The technical side of running a successful Air Force Marathon
How I trained for this specific Marathon
After posting the blog about running the AF Marathon, I thought it might be informative for marathoners and marathon hopefuls to hear how I approach an event like this and what I did before, during and after the event to make it such an enjoyable event.
My Race-specific Marathon Training Program
Asheville is a hilly place. Dayton, Ohio (relatively speaking) is not. So, in the weeks leading up to the marathon I ran at least two of my weekly runs on the only flat road in town to get my body used to running for long periods on a flat surface. These runs helped to increase my aerobic capacity. The rest of my runs were my typical daily hour-long trail runs with my dog. These very hilly runs maintain my cardio conditioning. I ran 5-6 days a week and my average weekly mileage topped out at about 30 miles per week. My two longest training runs before the race were 13 miles and 14.7 miles… two weeks out and 3 weeks out respectively. It works for me, but I definitely don’t recommend this approach for others. On these long runs I spent the entire time working on my running technique, specifically my pelvic rotation and on totally resting my legs whenever my feet were off the ground. I also spent considerable time matching my cadence (90 spm) with my breath rate (3 steps out-breath and 2 steps in-breath) with a rhythmical gathering and issuing technique I’ve been testing lately with great success. It’s an energetic blend of armswing and pelvic rotational focuses. All of this technique training worked wonders to improve my efficiency which allowed me to sustain an 8:24 mpm marathon pace without having to run tons of miles in training. The week before the race I practiced my starting pace (8:45min./mi.) during every run.
Days 6, 5 and 4 before the race I ran easy and ate meals heavy on protein which helped my muscles to rest, recover and rebuild from training. On Days 3, 2 and 1 before the race I ate only carbohydrates…no protein. This helped my muscles tank up on glycogen stores for use in the race. After the race I ate a couple of heavy protein meals accompanied by colorful salads rich in minerals.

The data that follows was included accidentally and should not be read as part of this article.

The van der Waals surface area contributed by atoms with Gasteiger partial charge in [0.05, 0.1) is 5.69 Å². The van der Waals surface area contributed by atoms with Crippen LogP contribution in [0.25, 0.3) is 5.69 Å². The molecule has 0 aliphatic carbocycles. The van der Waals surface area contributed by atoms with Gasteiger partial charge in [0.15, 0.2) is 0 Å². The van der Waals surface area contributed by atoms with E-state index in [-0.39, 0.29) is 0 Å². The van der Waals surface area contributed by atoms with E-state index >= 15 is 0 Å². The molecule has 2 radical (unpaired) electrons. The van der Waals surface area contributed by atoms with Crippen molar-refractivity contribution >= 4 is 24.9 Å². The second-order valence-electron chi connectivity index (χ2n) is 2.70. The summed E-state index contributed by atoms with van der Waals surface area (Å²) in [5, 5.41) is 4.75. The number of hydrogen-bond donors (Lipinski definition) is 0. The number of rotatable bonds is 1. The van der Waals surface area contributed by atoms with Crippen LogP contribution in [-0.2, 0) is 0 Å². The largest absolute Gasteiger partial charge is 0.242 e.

My ChiRunning Focuses During the Marathon:
• Breathing only through my nose, which kept me very relaxed (I wore a Breathe-rite strip).
• Not letting myself get boxed in by runners in front of me. I would position myself running off to either side. I run best with no one in front of me.
• Lengthening my spine and leading with my forehead (I’d hit my “refresh button” every time I passed a mile marker.)
• Dropping my arms once every mile to let my shoulders relax and rest. I also leaned into the downhills and allowed my legs to totally rest on every downhill section.
• Shortening my stride on every uphill section, and whenever I felt the slightest bit of fatigue creeping in.
• Drinking 1-2 oz. of water at every aid station (There were 21 in this race …which was fabulous!)
• Thanking as many volunteers and roadside supporters as possible.
• Taking a teaspoon-sized slug of honey/maple syrup mixture every two miles after mile 10.
• Taking a Succeed! cap every hour (and one after finishing) for electrolyte replacement.
• Varying the usage of my muscle groups throughout the race for maximum efficiency (I alternated between predominantly upper-body running and lower-body running).
• In the second half I frequently used my y’chi on the open sections of the course. I also focused on maintaining a perpetual sense of falling forward with each stride.
My Running Shoes
For the marathon I wore Mizuno Wave Musha 2′s which are racing flats but not as minimal as the Wave Universe 3′s. They worked great for me. They are a very fast, light-weight shoe and extremely comfortable at the marathon distance because of their flat ride.
Vital statistics for number crunchers:
Overall time: 3:39:44
Age Group placement: 2nd in 60-64
½ Marathon split: 1:48:29 (8:17 pace!) I’ll take full responsibility for this. Every time Pacer Dave and I would start talking with each other, the pace got faster. By the half we were 1:30 too fast…whoops! We should have come across at 1:50:00 or a bit slower. I’ll keep my mouth shut next time;-)
2nd Half split: 1:51:15 (2:46 slower than first half)
Overall pace: 8:24
Qualified for Boston!
My legs recovered very quickly after the race and I was able to hike the day after (Sunday) and do a nice 6-mile trail run on Monday.
I’d say that a huge contributing factor to the race going so well for me was the total lack of pre-race worries and logistics. The Air Force Marathon is so well organized that it created the ideal conditions for energy to flow… for the entire 26.2 miles.
This way of training and running a marathon, ½ marathon, 10k or 5k is the basis of how the ChiRunning training programs are set up. They’re race-specific training programs that train your body, as well as your mind, to run a successful event by matching your training to the race you’re about to run and paying attention to every detail of your technique, fueling, and race strategy…before, during and after your race.
Train smart, run smarter.